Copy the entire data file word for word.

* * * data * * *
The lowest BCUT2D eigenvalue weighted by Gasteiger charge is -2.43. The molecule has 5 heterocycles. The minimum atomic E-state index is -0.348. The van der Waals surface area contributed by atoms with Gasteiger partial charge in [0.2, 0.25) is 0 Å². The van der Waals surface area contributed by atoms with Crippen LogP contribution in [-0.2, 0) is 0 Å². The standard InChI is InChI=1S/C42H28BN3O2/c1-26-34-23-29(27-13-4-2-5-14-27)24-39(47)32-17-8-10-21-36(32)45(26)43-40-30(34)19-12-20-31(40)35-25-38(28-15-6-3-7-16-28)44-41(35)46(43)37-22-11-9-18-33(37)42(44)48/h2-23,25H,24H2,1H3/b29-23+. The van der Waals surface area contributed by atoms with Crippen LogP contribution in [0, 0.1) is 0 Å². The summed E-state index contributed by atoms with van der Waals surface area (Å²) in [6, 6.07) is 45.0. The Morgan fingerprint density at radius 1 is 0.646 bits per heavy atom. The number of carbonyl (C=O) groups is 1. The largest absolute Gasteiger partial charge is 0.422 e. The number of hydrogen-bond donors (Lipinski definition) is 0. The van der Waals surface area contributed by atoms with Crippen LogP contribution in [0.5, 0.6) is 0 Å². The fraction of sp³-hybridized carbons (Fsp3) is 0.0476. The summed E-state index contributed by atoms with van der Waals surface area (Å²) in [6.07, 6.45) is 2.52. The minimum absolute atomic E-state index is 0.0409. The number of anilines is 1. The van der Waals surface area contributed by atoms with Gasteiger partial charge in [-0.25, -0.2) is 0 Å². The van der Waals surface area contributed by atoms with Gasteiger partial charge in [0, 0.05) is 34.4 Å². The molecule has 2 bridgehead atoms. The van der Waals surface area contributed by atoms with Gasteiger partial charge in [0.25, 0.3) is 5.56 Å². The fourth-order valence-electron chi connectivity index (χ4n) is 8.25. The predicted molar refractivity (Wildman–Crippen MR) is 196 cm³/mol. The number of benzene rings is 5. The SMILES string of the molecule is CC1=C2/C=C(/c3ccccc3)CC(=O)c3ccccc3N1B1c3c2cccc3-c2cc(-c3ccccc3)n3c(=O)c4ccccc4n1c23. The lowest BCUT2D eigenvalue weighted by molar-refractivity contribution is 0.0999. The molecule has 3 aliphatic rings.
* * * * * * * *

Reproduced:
The lowest BCUT2D eigenvalue weighted by Gasteiger charge is -2.43. The molecule has 5 heterocycles. The minimum atomic E-state index is -0.348. The van der Waals surface area contributed by atoms with Gasteiger partial charge in [0.2, 0.25) is 0 Å². The van der Waals surface area contributed by atoms with Crippen LogP contribution in [-0.2, 0) is 0 Å². The standard InChI is InChI=1S/C42H28BN3O2/c1-26-34-23-29(27-13-4-2-5-14-27)24-39(47)32-17-8-10-21-36(32)45(26)43-40-30(34)19-12-20-31(40)35-25-38(28-15-6-3-7-16-28)44-41(35)46(43)37-22-11-9-18-33(37)42(44)48/h2-23,25H,24H2,1H3/b29-23+. The van der Waals surface area contributed by atoms with Crippen LogP contribution in [0, 0.1) is 0 Å². The summed E-state index contributed by atoms with van der Waals surface area (Å²) in [6, 6.07) is 45.0. The Morgan fingerprint density at radius 1 is 0.646 bits per heavy atom. The number of carbonyl (C=O) groups is 1. The largest absolute Gasteiger partial charge is 0.422 e. The number of hydrogen-bond donors (Lipinski definition) is 0. The van der Waals surface area contributed by atoms with Crippen LogP contribution in [0.5, 0.6) is 0 Å². The fraction of sp³-hybridized carbons (Fsp3) is 0.0476. The summed E-state index contributed by atoms with van der Waals surface area (Å²) in [6.07, 6.45) is 2.52. The minimum absolute atomic E-state index is 0.0409. The number of anilines is 1. The van der Waals surface area contributed by atoms with Gasteiger partial charge in [-0.25, -0.2) is 0 Å². The van der Waals surface area contributed by atoms with Gasteiger partial charge in [0, 0.05) is 34.4 Å². The molecule has 2 bridgehead atoms. The van der Waals surface area contributed by atoms with Gasteiger partial charge in [0.25, 0.3) is 5.56 Å². The fourth-order valence-electron chi connectivity index (χ4n) is 8.25. The predicted molar refractivity (Wildman–Crippen MR) is 196 cm³/mol. The number of benzene rings is 5. The SMILES string of the molecule is CC1=C2/C=C(/c3ccccc3)CC(=O)c3ccccc3N1B1c3c2cccc3-c2cc(-c3ccccc3)n3c(=O)c4ccccc4n1c23. The lowest BCUT2D eigenvalue weighted by molar-refractivity contribution is 0.0999. The molecule has 3 aliphatic rings.